The Man Who Said, “You Shall not Kill”

The Man Who Said, “You Shall not Kill”
Fr. Shay Cullen
17 October 2018

He was born the son of poor farm workers and he grew up hungry and deprived and he was like the millions of poor who don’t know the root causes of their rural poverty. The poor struggle to overcome those sufferings and hardships as they bury the pain within them and strive to forget and survive and find a better world for themselves and their children.

The corrupt leaders of family dynasties are the oppressors of the poor. They have always lived in sumptuous luxury and ignore the deprivations of the poor. The poor are the wretched of the earth. Oscar Romero was one of them. His parents saw the only chance for him to have an education and escape poverty was to send him to the seminary to be a priest in El Salvador. This is what Oscar Romero said about himself:

“I was born into a poor family. I’ve suffered hunger. I know what it’s like to work from the time you’re a little kid … When I went to the seminary and started my studies, and they sent me to finish studying here in Rome, I spent years and years absorbed in my books, and I started to forget where I came from. I started creating another world. When I went back to El Salvador, they made me the bishop’s secretary in San Miguel. I was a parish priest there for 23 years, but I was still buried in paperwork. . .”

As secretary to the bishop, he never met poor people or saw the reality of life in the cities or countryside. He had suppressed the childhood memories of pain and hunger. He became an archconservative. He was considered a safe traditional priest who would disturb no one and he was recommended by the Papal Nuncio to be made a bishop. When he was assigned as bishop to the rural diocese of Santiago De Maria, he was exposed to the world of poverty and military and police oppression of the poor.

“. . .Then they sent me to Santiago de María, and I ran into extreme poverty again. Those children that were dying just because of the water they were drinking, those campesinos killing themselves in the harvests,” he said.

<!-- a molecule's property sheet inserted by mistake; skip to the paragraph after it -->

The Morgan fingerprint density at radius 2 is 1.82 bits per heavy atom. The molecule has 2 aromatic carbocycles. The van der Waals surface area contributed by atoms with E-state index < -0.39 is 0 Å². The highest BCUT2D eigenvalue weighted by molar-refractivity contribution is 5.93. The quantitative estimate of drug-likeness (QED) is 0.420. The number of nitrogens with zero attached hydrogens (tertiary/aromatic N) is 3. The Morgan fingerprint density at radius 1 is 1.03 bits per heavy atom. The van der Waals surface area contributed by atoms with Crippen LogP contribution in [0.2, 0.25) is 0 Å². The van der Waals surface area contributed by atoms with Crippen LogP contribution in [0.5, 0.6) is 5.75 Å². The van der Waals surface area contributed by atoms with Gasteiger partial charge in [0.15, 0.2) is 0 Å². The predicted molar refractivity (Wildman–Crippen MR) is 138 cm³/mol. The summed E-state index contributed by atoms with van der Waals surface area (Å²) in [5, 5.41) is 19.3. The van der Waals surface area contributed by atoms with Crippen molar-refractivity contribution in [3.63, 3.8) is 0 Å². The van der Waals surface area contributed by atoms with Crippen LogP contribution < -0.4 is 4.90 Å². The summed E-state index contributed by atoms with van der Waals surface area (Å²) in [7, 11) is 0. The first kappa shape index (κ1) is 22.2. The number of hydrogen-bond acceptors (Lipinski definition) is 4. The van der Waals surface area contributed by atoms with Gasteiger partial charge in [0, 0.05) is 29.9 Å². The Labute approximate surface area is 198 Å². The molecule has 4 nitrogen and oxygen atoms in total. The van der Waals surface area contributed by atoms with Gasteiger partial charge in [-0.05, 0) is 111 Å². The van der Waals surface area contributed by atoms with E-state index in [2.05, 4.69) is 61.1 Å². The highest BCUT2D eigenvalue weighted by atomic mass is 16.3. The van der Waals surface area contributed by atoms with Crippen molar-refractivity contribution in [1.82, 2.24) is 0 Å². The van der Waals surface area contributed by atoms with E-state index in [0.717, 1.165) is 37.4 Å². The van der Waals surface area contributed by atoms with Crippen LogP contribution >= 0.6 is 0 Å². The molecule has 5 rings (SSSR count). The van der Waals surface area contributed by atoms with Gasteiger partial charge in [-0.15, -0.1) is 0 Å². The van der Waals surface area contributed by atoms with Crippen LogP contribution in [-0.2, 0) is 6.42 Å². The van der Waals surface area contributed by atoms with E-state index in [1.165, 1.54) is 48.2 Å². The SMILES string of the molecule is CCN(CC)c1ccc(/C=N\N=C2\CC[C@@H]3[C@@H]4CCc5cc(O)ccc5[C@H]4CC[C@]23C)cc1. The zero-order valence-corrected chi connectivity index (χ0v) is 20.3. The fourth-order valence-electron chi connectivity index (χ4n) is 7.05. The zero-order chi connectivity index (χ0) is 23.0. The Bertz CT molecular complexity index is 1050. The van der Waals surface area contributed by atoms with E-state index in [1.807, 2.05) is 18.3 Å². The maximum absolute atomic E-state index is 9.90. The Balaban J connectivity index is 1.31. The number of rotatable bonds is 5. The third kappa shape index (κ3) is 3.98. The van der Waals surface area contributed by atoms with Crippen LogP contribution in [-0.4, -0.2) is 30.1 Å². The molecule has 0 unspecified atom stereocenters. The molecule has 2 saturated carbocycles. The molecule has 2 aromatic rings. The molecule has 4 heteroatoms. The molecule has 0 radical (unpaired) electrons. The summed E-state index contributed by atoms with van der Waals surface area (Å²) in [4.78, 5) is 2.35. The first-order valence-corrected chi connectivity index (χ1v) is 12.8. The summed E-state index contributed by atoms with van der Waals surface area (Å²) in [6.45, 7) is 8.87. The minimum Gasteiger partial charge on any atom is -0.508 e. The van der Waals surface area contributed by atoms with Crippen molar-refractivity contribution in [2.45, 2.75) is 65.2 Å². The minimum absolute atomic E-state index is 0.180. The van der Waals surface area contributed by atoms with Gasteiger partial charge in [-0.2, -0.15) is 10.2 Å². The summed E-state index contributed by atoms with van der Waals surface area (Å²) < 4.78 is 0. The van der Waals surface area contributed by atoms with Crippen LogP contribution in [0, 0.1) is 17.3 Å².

There was a massacre of peasant farmers in the village of Tres Calles that truly shocked him. He protested the killings to the president in a letter, who at the time was Col. Arturo Molina, who headed a military dictatorship. He lives on as a mass killer in historical disgrace and shame.

Bishop Romero wrote to the president: “. . . the way in which a “security force” had wrongfully acted, as if it had the right to mistreat and kill. … [I went there] to console the families that had been attacked … by a squad of National Guardsmen. On the way to their homes, I stopped to pray by the body of a still-unburied victim who had been shot in the head. His wife and mother were beside him, weeping. When I arrived at the houses that had been invaded by the armed forces, it broke my heart to hear the bitter laments of the widows and orphans who, sobbing inconsolably, told me about the attack.”

It was then that his conscience and awareness of social truth began to slowly awaken. He came back to the capital and was still considered a very conservative bishop and was chosen to be elevated as archbishop of El Salvador. Most of the progressive, socially committed clergy and Catholics were shocked and disgusted. They were unaware that Archbishop Romero was growing in knowledge of social teaching of the gospel. He was evolving as he said and he was beginning to apply it practically. He reconciled with the socially progressive Jesuit priests who he had previously criticized and asked them to start a diocesan radio program on human rights. He was realizing the extent of the human rights violations by the military that were oppressing the poor.

When his best friend Fr. Rutilio Grande was brutally murdered by the military, it propelled him to speak out all the more forcefully against the killing of the poor and the defenseless. His conversion was complete. He had changed from a conservative to an activist archbishop. He spoke to protect the priests and religious and church lay workers who were falsely branded and marked as communists and subversives plotting to overthrow the government. Several priests and sisters were murdered, which was a warning and threat  to all the people and a ploy to justify the militarization of the country and maintain the rule of the elites and landlords.

Archbishop Oscar Romero was now the voice of the voiceless and he preached justice, spoke out against murder and killing, taught the sacredness of life and the rights of the people. He stood against the aggression, violence, and murder that were all around El Salvador. He received death threats but ignored them. In one powerful homily that was broadcast, he told the police and soldiers they should not obey unjust orders to kill.

“Before an order to kill that a man may give, God’s law must prevail: Thou shalt not kill! No soldier is obliged to obey an order contrary to the law of God. . .It is time to obey your consciences rather than the orders of sin. In the name of God, therefore, and in the name of this suffering people whose cries rise to heaven more loudly each day, I beg you, I beseech you, I order you in the name of God: Stop the repression!”

Two days later when he was celebrating Holy Mass, an assassin shot him dead as he held up the sacred cup. He died for his faith and last week Pope Francis declared him a martyr and a saint.

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